## Forecasting Buoy Observations Using Physics Informed Neural Networks and Numerical Models

### Published Aug. 9, 2023

Ocean parameter forecasting is necessary for various tasks, like climate modeling, marine life population surveying, and water quality monitoring. There is a clear need in many industries to have fast and far-reaching forecasts. As such, the research and improvements in the ocean and climate modeling tools have continued to be interesting and necessary in literature. Some improvements stem from understanding that forecasting is an initial values problem, and by assimilating observation data, we achieve higher quality forecasts. However, observation data may be missing or not yet recorded to an extent that data may not be available. In this case, it may be desirable to forecast the sparse observations in a geographical region over a period in a generalized manner. In the case of the Physics Informed Neural Network (PINN), a model is trained using physics models as a form of regularization. Investigations into this type of modeling reveal suitable forecasts may be made in the case where data is sparse, due to intrinsically learning the partial differential equations (PDEs) during the training process.

This type of network is a recent addition to the deep learning community and is introduced formally in Physics-informed neural networks (PINNs) for fluid mechanics: A review. By providing initial and boundary conditions, PINNs are regularized with PDE outputs as they consider the underlying PDE instead fitting data points to unique solutions. Incorporating a loss function that encodes the governing physics equations by introducing PDE conditions is a novelty of PINNs. The result of these forecasting models is that we can incorporate noisy data into existing algorithms, ignore complex mesh generation, and tackle high-dimensional problems governed by parameterized PDEs. PINNs have also been investigated in industry informatics settings such as modeling crack propagation, modeling leakage, modeling faults, and modeling electric loads.

To test the ability of PINNs, we train recurrent neural network models which are regularized by HYCOM and ERA5 ocean and climatology models for the purpose of forecasting free floating ocean buoys. Therefore, initial experiments have focused on one generalized model which can forecast one geographical region at a time for a particular period. To achieve this, we combine buoy observations with numerical models to train surrogate deep learning models for more stable forecasting than with either feature alone. The regularization hyperparameter determines the ratio of observational and modeled data to be used in training the deep learning surrogate model, and we conduct a grid search to find which ratio was most performant. The Figure below demonstrates some initial results for forecasting buoy parameters over 24-hour increments using three different recurrent neural network models.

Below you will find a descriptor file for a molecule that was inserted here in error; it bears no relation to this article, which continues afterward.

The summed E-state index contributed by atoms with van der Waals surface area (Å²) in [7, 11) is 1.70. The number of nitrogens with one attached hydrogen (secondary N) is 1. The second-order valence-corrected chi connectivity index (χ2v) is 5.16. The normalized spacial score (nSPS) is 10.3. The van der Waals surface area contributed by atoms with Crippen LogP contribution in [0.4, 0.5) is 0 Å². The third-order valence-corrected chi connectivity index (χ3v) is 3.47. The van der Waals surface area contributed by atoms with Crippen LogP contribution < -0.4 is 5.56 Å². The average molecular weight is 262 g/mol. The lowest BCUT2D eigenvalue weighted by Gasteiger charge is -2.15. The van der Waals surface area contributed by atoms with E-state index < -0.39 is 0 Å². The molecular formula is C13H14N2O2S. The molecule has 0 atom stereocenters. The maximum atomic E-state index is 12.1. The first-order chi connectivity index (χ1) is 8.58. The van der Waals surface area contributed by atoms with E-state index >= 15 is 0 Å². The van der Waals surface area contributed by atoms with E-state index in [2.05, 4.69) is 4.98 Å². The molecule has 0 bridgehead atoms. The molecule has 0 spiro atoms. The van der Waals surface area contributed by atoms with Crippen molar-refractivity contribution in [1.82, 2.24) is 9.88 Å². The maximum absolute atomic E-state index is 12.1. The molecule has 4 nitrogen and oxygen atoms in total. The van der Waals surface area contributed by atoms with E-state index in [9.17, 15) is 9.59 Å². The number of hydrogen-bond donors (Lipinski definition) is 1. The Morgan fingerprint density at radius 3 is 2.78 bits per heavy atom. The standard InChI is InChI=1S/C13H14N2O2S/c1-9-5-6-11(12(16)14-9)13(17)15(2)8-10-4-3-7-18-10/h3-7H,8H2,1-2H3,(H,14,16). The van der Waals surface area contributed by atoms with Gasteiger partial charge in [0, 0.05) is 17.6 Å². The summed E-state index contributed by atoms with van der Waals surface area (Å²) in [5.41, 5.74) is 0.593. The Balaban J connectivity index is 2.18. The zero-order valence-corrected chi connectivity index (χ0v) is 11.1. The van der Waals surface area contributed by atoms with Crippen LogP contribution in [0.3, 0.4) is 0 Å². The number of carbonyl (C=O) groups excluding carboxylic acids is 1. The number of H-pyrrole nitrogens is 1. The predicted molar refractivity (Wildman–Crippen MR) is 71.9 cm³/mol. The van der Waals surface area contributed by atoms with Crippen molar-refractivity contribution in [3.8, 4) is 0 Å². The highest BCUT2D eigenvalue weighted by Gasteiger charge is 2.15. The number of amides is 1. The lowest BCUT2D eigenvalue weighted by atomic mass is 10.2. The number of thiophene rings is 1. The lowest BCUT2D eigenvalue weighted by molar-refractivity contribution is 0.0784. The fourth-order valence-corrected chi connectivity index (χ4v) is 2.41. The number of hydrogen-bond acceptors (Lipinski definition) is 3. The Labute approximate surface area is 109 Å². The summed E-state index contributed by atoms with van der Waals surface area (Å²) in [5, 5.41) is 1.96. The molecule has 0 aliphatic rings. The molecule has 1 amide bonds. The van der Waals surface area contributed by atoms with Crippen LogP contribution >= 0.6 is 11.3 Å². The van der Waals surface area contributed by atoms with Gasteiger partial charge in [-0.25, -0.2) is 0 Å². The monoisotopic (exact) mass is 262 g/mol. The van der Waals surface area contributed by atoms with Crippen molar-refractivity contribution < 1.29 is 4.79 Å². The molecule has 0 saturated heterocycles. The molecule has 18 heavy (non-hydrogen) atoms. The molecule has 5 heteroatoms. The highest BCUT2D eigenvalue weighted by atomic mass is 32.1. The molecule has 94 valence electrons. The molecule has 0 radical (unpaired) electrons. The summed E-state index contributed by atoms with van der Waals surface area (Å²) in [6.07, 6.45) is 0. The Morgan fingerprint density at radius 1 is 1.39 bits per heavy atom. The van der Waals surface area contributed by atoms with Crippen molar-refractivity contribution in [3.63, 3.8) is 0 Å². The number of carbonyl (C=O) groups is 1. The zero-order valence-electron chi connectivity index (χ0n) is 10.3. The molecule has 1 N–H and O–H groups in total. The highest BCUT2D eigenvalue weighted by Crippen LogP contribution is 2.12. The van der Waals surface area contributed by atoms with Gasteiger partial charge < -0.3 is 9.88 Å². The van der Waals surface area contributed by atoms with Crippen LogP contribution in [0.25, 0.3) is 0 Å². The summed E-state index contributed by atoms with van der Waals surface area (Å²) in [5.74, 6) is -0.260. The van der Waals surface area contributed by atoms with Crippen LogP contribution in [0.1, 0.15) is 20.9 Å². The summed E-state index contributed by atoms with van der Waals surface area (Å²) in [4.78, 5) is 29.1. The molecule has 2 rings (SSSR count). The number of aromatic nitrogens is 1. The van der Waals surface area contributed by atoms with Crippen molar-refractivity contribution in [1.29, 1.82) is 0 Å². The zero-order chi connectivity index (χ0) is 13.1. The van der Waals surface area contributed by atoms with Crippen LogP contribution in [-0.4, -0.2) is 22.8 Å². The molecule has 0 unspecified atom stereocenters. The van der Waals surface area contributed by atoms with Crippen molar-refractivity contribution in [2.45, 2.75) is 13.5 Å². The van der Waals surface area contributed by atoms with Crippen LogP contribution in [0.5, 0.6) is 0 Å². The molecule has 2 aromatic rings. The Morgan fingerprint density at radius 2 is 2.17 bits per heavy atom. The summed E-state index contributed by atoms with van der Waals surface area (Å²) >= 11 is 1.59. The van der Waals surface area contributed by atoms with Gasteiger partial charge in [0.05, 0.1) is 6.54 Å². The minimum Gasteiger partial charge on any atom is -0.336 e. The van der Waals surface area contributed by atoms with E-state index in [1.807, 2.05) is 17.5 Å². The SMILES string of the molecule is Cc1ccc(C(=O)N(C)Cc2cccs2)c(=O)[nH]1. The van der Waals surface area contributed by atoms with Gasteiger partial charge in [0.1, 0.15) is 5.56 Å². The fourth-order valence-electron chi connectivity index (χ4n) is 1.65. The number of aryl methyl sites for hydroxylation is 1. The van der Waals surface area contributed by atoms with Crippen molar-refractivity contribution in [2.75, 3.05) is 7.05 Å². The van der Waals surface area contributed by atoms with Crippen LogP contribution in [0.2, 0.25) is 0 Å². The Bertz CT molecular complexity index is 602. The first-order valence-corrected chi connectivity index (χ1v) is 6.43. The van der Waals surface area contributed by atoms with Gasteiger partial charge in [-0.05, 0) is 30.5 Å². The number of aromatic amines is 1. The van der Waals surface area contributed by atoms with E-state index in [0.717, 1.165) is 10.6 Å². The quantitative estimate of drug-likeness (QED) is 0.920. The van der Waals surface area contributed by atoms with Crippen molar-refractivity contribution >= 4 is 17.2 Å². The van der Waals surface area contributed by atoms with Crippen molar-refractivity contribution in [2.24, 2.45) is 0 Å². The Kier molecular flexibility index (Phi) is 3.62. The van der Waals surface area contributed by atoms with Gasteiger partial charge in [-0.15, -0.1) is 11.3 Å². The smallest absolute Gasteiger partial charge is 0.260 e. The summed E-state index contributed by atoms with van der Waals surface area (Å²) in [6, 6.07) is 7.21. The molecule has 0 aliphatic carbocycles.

**Fig. 1:**GRU, LSTM, and Transformer PINNs for forecasting SST, Pressure, and Gust speed recorded by an ocean buoy. Each forecast is completed over multiple 24-hour increments. λ=1 represents using only observation data for training while λ=0 represents using only numerical data for training. Any 0< λ<1 is a ratio of the two.

Overall, the regularization of neural networks using numerical models improves the general forecast performance compared to the non-regularized models. Our experimental results demonstrate the ability of PINNs to enhance the performance of neural networks for parameters that can be modeled using numerical models and demonstrates the utility of machine learning models to combine various climate models and sensor observations to improve forecast performance. Our method is used in a narrow scope in this experiment but can be modified to any task where sensor and observational data are comparable and used for future prediction.

As mentioned, the ability to train a PINN in any capacity requires a specialized loss function during the training phase. Our method differs when compared to other PINN training methods, mainly for two reasons. The first is that we use the output of numerical models (i.e., HYCOM and ERA5) as input data which is used to regulate the PINN, instead of including a physics based PDE as part of the training process. The second reason is that we use a ratio to control whether the model is trained from the numerical model or the ground truth observational data.

Ongoing research aims to consider whether the regularization can be determined as the model is trained, instead of searching for the best ratio by hand. That is, we aim to optimize how much the model is learning from the observation versus the numerical model during the model training process. This should decrease fine-tuning time while keeping the generalized expression of the model at around the same quality. We hope to improve the model to output forecasts which are more accurate and exist over larger geographical regions as well.